Capitol Reef is a beautiful National Park in the Middle of Utah, with so much Pioneer History still intact today. The National park started as a protected area, then was changed to a national monument, and in the 1970’s became a National Park. The Capitol Reef area is a beautiful place to visit and explore, it is worth the drive.
One of the towns closest to Capitol Reef is a town named Teasdale, Utah. Teasdale is a small community that renamed itself in the early 1900’s after George Teasdale. George Teasdale was a member of the quorum of the twelve apostles, he was called in 1882.
Never having heard of George Teasdale I was determined to find some good stories of this man. He must have been pretty great if the town wanted to name itself after him. BYU did a little synopsis of his life that you can find here:
Here is a fun story with George Teasdale that gives a little more insight of what kind of man he was. This snippet was from a talk in the Church archives called ”My Call to the Apostleship.” It is told by Heber J. Grant on Oct. 1942 when both he and George Teasdale were called on the same day to serve in the Quorum of the Twelve Apostles.
Heber J. Grant said:
“I have decided to tell in detail one or two very remarkable things that have happened in my life.
I was made one of the apostles in October, 1882. On the 6th of October, 1882, I met Brother George Teasdale at the south gate of the temple. His face lit up, and he said: ”Brother Grant, you and I”—very enthusiastically—and then he commenced coughing and choking, and went on into meeting and did not finish his sentence. It came to me as plainly as though he had said the words: ”Are going to be chosen this afternoon to fill the vacancies in the Quorum of the Twelve Apostles.”
I went to the meeting and my head swelled, and I thought to myself, ”Well, I am going to be one of the apostles,” and I was willing to vote for myself, but the conference adjourned without anyone being chosen.”
Heber J. Grant received a letter telling him that he needed to be in Salt Lake.
”So I went to the Presidents office, and there sat Brother Teasdale, and all of the ten Apostles, and the Presidency of the Church and also Seymour B. Young and the members of the Seven Presidents of the Seventies. And the revelation was read calling Brother Teasdale and myself to the apostleship, and Brother Seymour B. Young to be one of the Seven Presidents of the Seventies.
Brother Teasdale was blessed by President John Taylor, and George Q. Cannon blessed me.
After the meeting I said to Brother Teasdale, ”I know what you were going to say to me on the sixth of October when you happened to choke half to death and then went into the meeting.”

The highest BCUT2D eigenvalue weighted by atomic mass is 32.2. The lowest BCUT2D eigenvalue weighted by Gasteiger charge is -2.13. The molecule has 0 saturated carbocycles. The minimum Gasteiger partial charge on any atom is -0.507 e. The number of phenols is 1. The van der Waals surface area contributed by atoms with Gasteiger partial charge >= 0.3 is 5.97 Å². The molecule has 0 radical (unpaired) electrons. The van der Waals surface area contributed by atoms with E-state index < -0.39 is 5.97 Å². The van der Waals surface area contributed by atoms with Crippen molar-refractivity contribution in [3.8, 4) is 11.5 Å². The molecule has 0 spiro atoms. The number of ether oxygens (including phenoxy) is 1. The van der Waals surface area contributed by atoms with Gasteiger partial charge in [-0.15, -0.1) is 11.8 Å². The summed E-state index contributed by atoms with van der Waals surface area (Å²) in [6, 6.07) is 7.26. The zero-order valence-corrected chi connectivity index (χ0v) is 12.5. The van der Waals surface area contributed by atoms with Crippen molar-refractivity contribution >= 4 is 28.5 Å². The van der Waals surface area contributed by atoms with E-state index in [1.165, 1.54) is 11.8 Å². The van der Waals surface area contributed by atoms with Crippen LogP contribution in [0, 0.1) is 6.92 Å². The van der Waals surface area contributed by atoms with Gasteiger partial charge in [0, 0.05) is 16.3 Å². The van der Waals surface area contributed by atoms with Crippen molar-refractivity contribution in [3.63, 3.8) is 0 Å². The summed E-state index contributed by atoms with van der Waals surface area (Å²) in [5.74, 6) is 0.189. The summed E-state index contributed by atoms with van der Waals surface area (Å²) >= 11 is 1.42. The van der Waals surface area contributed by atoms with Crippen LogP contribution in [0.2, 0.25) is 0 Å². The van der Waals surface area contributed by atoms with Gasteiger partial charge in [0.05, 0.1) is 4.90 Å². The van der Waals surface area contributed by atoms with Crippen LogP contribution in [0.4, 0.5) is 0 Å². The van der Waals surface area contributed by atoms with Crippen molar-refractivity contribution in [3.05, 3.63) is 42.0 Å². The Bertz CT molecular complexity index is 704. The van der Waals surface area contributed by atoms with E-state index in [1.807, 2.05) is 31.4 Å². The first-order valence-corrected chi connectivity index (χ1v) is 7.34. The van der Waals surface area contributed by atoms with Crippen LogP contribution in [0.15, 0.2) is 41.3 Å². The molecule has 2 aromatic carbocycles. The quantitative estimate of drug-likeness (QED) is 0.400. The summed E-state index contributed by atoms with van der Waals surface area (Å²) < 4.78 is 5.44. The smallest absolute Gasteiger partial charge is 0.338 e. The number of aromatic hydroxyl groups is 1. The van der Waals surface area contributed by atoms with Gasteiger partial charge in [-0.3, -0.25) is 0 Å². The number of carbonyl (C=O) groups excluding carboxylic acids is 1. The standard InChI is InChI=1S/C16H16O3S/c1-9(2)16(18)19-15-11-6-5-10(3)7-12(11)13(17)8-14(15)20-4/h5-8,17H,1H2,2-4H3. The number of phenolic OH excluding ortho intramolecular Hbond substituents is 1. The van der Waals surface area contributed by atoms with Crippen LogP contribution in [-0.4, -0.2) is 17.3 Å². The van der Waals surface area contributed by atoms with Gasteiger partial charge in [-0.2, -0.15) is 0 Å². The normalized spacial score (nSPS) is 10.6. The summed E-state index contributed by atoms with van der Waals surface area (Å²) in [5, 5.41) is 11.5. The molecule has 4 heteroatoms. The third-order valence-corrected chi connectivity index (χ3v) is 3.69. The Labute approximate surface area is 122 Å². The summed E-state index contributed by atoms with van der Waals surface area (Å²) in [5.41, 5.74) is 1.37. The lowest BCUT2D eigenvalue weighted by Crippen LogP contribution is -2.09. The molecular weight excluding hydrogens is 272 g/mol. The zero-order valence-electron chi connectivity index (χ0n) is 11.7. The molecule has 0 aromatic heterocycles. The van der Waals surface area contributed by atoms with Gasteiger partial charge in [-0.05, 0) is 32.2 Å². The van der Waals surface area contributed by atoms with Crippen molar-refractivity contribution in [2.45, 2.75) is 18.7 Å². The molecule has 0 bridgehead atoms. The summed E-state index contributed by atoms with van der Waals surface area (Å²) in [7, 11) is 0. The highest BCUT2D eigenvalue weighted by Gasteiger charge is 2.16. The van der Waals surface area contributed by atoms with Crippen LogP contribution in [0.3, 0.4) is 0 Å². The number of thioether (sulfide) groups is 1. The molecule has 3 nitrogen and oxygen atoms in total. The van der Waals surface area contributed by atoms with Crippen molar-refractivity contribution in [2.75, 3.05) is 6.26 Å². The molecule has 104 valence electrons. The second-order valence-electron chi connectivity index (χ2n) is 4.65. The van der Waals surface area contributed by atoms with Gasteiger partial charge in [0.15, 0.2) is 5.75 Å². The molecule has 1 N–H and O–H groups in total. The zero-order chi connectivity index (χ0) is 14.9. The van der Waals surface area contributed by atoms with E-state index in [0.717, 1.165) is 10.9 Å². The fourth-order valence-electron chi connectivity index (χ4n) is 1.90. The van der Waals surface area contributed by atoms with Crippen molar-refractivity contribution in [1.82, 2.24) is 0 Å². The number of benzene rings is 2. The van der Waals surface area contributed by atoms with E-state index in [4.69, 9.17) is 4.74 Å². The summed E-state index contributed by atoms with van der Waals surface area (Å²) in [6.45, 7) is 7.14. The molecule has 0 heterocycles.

He said, ”Oh, no you don’t.”
”Yes, I do,” and I repeated it: ”You and I are going to be called to the apostleship.”
He said, ”Well, that is what I was going to say, and then it occurred to me that I had no right to tell it, that I had received a manifestation from the Lord.” He said, “Heber, I have suffered the tortures of the damned for ten days, thinking I could not tell the difference between a manifestation from the Lord and one from the devil, that the devil had deceived me.””
The ’human-ness’ of this story is easy to love. These two men, were both excited about the prospect of a new calling, Heber J. Grant said he let ”his head swell.” Then, realizing their mistakes went back to the Lord and made it right with Him. It’s a simple story of two people trying to be better. Making corrections and trying harder to be better. These are lifelong lessons for each of us.
Town of Teasdale Today
The small town of Teasdale was small back in the day and it is still small today. They only have a population of 194, according to the United States Census report. How fun that 140 years later that the name of the town is teaching us about great men of the past!
Now, on your way to Capital Reef National Park and you drive through the small town of Teasdale teach your family a little about George Teasdale, a member of the quorum of the twelve apostles in 1882, and what it what happened the day he got his calling.
It’s pretty awesome that the name of a small town can teach us about great men of the past.
George Teasdale is buried in the Salt Lake cemetery:
“My Call to the Apostleship” By Heber J. Grant, Conference Report October 1942. pp. 24-26